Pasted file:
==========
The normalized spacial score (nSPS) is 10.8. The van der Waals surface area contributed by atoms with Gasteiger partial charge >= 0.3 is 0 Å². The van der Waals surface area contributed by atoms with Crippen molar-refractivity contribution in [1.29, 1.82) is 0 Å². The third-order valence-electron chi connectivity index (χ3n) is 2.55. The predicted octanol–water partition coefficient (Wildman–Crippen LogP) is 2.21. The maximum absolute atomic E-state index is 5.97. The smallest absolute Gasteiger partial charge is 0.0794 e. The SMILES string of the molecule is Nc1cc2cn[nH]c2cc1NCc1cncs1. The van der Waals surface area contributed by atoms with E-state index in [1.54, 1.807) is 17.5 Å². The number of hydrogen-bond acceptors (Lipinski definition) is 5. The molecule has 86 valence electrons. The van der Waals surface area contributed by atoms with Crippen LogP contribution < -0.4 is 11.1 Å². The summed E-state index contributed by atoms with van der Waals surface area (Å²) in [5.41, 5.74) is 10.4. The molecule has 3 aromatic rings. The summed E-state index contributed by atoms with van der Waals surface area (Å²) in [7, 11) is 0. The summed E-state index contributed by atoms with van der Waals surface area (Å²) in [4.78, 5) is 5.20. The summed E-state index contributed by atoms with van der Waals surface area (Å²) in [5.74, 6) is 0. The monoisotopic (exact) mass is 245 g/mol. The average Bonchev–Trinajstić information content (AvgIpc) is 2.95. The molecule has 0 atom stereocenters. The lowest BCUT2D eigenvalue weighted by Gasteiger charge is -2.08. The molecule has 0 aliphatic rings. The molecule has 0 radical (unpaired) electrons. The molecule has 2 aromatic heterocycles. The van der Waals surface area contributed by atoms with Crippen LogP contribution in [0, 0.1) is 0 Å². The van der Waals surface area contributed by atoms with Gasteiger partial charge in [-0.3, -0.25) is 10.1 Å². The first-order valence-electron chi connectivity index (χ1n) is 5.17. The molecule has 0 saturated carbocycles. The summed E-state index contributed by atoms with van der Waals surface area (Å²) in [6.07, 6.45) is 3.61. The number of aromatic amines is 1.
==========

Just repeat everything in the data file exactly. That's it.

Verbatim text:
The normalized spacial score (nSPS) is 10.8. The van der Waals surface area contributed by atoms with Gasteiger partial charge >= 0.3 is 0 Å². The van der Waals surface area contributed by atoms with Crippen molar-refractivity contribution in [1.29, 1.82) is 0 Å². The third-order valence-electron chi connectivity index (χ3n) is 2.55. The predicted octanol–water partition coefficient (Wildman–Crippen LogP) is 2.21. The maximum absolute atomic E-state index is 5.97. The smallest absolute Gasteiger partial charge is 0.0794 e. The SMILES string of the molecule is Nc1cc2cn[nH]c2cc1NCc1cncs1. The van der Waals surface area contributed by atoms with E-state index in [1.54, 1.807) is 17.5 Å². The number of hydrogen-bond acceptors (Lipinski definition) is 5. The molecule has 86 valence electrons. The van der Waals surface area contributed by atoms with Crippen LogP contribution < -0.4 is 11.1 Å². The summed E-state index contributed by atoms with van der Waals surface area (Å²) in [5.41, 5.74) is 10.4. The molecule has 3 aromatic rings. The summed E-state index contributed by atoms with van der Waals surface area (Å²) in [7, 11) is 0. The summed E-state index contributed by atoms with van der Waals surface area (Å²) in [4.78, 5) is 5.20. The summed E-state index contributed by atoms with van der Waals surface area (Å²) in [5.74, 6) is 0. The monoisotopic (exact) mass is 245 g/mol. The average Bonchev–Trinajstić information content (AvgIpc) is 2.95. The molecule has 0 atom stereocenters. The lowest BCUT2D eigenvalue weighted by Gasteiger charge is -2.08. The molecule has 0 aliphatic rings. The molecule has 0 radical (unpaired) electrons. The molecule has 2 aromatic heterocycles. The van der Waals surface area contributed by atoms with Crippen LogP contribution in [0, 0.1) is 0 Å². The van der Waals surface area contributed by atoms with Gasteiger partial charge in [-0.3, -0.25) is 10.1 Å². The first-order valence-electron chi connectivity index (χ1n) is 5.17. The molecule has 0 saturated carbocycles. The summed E-state index contributed by atoms with van der Waals surface area (Å²) in [6.07, 6.45) is 3.61. The number of aromatic amines is 1.